Illinois State Forward Hank Cornley had some victims on his mind, too, before the Redbirds hosted the Missouri Valley Conference tournament final, but they weren't his teammates. "We want to attack and attack and attack," he said, "and then stomp on 'em until they fold." Woe be to weary Tulsa, which arrived in Normal after an eight-hour journey from a semifinal game with New Mexico State and then tried to throw a full-court press at the Redbirds. Rickie Johnson scored a career-high 22 points in an 84-64 Illinois State stomp.
It's still not clear why Southland Conference officials, after deciding to hold their tournament in Beaumont, Texas, even bothered to play the games. Host Lamar had won 66 straight in the Beaumont Civic Center. The Cards ran that streak to 68 with wins over Arkansas State and North Texas State. Guard Lamont Robinson's 24 points in the final, a 75-54 victory over the Mean Green, earned him co-MVP honors with North Texas' Kenneth Lyons. Robinson's teammate Kenneth Perkins held Lyons to 15 points in the final. The victories gave Lamar its fifth Southland title in six years and fourth NCAA berth in the past five. Spots in the NCAA preliminary round also went to SWAC champion Alcorn State, which didn't win by fewer than 12 points in three tournament games; Georgia Southern, which didn't win by more than three points in its three games in the Trans America tournament; and Xavier, which beat Loyola of Chicago 82-76 for the Midwestern City Conference title.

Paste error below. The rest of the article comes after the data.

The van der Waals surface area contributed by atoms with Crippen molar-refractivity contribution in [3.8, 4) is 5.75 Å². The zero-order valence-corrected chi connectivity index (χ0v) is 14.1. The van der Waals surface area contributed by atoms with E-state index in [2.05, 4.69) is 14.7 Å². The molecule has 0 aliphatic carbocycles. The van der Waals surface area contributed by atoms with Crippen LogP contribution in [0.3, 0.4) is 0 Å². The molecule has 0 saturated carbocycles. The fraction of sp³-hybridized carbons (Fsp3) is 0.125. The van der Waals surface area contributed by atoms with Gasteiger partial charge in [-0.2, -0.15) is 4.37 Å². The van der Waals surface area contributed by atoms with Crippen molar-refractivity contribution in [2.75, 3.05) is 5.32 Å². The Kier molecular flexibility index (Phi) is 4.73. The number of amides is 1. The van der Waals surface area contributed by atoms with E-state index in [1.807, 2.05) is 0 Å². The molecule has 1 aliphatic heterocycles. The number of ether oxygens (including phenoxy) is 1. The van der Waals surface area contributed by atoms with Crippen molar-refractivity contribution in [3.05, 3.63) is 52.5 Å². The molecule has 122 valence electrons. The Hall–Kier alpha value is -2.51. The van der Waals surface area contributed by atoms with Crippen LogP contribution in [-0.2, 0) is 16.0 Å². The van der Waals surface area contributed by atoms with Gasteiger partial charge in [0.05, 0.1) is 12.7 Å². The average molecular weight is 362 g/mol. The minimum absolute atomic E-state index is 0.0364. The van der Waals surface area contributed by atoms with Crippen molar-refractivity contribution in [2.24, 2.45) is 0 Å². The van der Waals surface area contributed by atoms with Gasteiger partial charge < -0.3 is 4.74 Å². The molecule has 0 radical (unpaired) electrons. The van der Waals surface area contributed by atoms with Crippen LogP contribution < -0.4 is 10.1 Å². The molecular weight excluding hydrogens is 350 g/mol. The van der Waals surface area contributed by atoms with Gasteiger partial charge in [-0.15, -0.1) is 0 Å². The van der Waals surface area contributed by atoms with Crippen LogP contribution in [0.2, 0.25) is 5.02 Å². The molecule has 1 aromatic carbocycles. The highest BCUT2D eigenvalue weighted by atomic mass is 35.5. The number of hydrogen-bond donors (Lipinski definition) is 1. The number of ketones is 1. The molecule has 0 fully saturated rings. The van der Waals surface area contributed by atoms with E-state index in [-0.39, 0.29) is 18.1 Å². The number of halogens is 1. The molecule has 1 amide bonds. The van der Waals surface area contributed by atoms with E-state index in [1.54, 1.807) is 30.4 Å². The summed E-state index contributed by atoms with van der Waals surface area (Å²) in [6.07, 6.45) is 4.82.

The NCAA had slim pickings for independents; only Southwestern Louisiana and Marquette earned at-large berths. The NIT, on the other hand, took in four: South Carolina, New Orleans, Notre Dame and DePaul.